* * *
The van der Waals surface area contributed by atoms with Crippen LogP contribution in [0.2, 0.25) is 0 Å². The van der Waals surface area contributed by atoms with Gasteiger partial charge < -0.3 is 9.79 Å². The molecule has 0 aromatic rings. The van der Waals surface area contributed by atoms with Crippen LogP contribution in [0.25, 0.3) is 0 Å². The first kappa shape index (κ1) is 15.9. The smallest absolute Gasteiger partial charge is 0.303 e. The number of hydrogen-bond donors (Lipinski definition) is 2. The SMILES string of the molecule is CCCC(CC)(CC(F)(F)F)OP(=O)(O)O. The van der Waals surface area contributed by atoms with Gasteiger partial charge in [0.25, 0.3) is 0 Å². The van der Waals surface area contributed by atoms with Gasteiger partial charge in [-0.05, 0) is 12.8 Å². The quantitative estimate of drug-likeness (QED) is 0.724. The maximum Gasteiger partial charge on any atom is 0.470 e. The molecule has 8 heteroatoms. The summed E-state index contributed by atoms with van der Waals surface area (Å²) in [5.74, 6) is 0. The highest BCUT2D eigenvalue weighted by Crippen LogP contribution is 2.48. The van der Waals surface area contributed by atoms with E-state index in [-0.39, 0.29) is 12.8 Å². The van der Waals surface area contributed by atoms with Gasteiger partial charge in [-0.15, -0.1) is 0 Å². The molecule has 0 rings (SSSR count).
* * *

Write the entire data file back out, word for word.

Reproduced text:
The van der Waals surface area contributed by atoms with Crippen LogP contribution in [0.2, 0.25) is 0 Å². The van der Waals surface area contributed by atoms with Gasteiger partial charge < -0.3 is 9.79 Å². The molecule has 0 aromatic rings. The van der Waals surface area contributed by atoms with Crippen LogP contribution in [0.25, 0.3) is 0 Å². The first kappa shape index (κ1) is 15.9. The smallest absolute Gasteiger partial charge is 0.303 e. The number of hydrogen-bond donors (Lipinski definition) is 2. The SMILES string of the molecule is CCCC(CC)(CC(F)(F)F)OP(=O)(O)O. The van der Waals surface area contributed by atoms with Gasteiger partial charge in [0.25, 0.3) is 0 Å². The van der Waals surface area contributed by atoms with Gasteiger partial charge in [-0.05, 0) is 12.8 Å². The quantitative estimate of drug-likeness (QED) is 0.724. The maximum Gasteiger partial charge on any atom is 0.470 e. The molecule has 8 heteroatoms. The summed E-state index contributed by atoms with van der Waals surface area (Å²) in [5.74, 6) is 0. The highest BCUT2D eigenvalue weighted by Crippen LogP contribution is 2.48. The van der Waals surface area contributed by atoms with E-state index in [-0.39, 0.29) is 12.8 Å². The van der Waals surface area contributed by atoms with Gasteiger partial charge in [-0.15, -0.1) is 0 Å². The molecule has 0 rings (SSSR count).